In about a month, construction begins on the much-disputed and much-delayed Tule Wind Project in San Diego’s East County.
“It has definitely crossed my mind whether or not this was going to happen,” said Harley McDonald, senior business developer for Avangrid Renewables, the company in charge of the project. “There’s certainly been some bumps in the road.”
After a dozen years of debate and wrangling over permitting, 57 General Electric turbines are slated to get erected along the site that sprawls over 12,000 acres. And more are planned to come if a second phase of the project gets the OK.
“This is still the wrong project in the wrong place,” said April Rose Sommer, executive director of the Protect our Communities Foundation (POC) that has long opposed to the project.
However, POC last month lost its request for the Ninth Circuit of the U.S. Court of Appeals to hold an en banc hearing in POC’s hopes the appeals court would reverse a ruling in June by three judges that gave the Tule project’s developers a right-of-way for the wind farm.
An en banc hearing would have resulted in a larger number of judges in the Ninth Circuit hearing the case.
“It’s very disappointing,” Sommer said. “I find it hard to justify on legal grounds.” POC is considering its next move, even if it means taking the case to the U.S. Supreme Court, Sommer said.
Avangrid is going forward with the project and on a typically broiling day in the back country, supporters on Wednesday held a ground-breaking ceremony.
“Green energy needs to support the entirety of San Diego County,” said John Gibson, an El Cajon resident who worked with the Hamman Companies and the nonprofit Waterstone Foundation in launching the Tule project. “So the only place you can put wind is where the wind blows and we’ve done that in the least populated place in the county.”
Five of the turbines will be built on parcels owned by Waterstone and the other 52 will go up on property controlled by the U.S. Bureau of Land Management.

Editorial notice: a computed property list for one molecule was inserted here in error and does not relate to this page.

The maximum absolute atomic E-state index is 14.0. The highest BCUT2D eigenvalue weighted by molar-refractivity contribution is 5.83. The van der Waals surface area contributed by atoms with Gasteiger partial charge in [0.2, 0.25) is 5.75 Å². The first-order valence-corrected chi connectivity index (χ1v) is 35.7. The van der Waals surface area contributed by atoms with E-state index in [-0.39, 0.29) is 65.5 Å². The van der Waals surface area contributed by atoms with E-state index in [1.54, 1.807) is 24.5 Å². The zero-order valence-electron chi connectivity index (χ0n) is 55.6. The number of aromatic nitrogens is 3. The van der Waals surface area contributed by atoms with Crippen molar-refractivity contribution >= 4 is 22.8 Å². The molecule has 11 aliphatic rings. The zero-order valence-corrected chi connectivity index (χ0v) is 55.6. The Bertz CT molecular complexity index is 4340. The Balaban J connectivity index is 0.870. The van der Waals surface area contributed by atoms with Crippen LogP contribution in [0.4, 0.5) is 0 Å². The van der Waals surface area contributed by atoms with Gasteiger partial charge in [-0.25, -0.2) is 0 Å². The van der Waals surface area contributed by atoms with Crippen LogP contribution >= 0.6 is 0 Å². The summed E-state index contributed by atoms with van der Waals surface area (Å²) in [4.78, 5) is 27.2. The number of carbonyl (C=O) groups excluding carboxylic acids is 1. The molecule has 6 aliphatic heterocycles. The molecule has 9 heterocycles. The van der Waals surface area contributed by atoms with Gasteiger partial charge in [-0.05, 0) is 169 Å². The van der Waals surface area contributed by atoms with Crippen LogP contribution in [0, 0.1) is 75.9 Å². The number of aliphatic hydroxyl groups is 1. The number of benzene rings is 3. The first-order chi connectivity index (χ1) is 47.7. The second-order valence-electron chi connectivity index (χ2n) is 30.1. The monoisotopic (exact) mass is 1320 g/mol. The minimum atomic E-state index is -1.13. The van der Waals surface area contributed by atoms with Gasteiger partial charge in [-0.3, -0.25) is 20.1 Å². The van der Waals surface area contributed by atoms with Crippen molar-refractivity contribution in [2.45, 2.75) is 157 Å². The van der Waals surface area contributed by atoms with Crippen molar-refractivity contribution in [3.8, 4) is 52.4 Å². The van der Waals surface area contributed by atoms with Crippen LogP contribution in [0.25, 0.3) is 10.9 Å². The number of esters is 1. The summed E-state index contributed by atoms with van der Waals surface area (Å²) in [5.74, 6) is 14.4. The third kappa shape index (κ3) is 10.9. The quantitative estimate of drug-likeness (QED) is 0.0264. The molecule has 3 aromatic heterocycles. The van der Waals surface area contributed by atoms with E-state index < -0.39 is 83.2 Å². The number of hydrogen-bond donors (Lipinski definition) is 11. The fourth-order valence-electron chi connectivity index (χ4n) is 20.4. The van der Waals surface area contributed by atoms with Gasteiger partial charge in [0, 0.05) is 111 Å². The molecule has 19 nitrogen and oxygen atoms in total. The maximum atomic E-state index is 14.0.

With each turbine expected to generate 2.3 megawatts, the project at its full capacity is estimated to generate enough electricity to power 40,000 homes while reducing greenhouse gas emissions in the equivalent of taking 50,000 cars off the road.
Southern California Edison last year signed a 15-year power purchase agreement for the project and the turbines will be connected to a substation operated by San Diego Gas & Electric.
Avangrid officials say construction should start within weeks – by the end of September or early October, with the project going online in one year.
The turbines’ towers are 262 feet high, each with a diameter of 351 feet.
POC asserts that many birds – especially migratory birds such as golden eagles – would get killed in collisions with Tule’s turbines and blades.
“There’s not a whole lot of areas in the country where you have multiple pairs of breeding eagles and that occurs in the McCain Valley,” said Sommer.
Avangrid officials insist the Tule Project is safe for birds.
“We did an exhaustive environmental process,” McDonald said. “We’ve been out here for years and are still doing studies right now where we’re evaluating what impacts there may be to wildlife and it is so low we felt it was a non-issue.”
A second phase of the project – called Tule II – is slated to generate 69 megawatts of power but still needs to go through the approval process, including at least one hearing by the State Lands Commission.
If approved, Tule II would be placed on reservation land belonging to the Ewiiaapaayp Band of Kumeyaay Indians.
“It’s very windy” on the reservation, said Michael Garcia, vice chairman of the Ewiiaapaayp Band. “It’s easy resource to recoup. So we just see a good opportunity there.”
Construction of Tule II would begin only after Tule I is completed, Avangrid officials said, and would take about a year to complete.
POC has filed for summary judgment in federal district court in the Southern District of California, trying to block the Tule II project, arguing the Bureau of Indian Affairs did not conduct an environmental review and citing a 2014 U.S. Fish and Wildlife Service letter that said the project posed a high risk to eagles.
Based in Oregon, Avangrid Renewables is part of the Iberdrola Group, a renewable energy multinational with headquarters in Spain.
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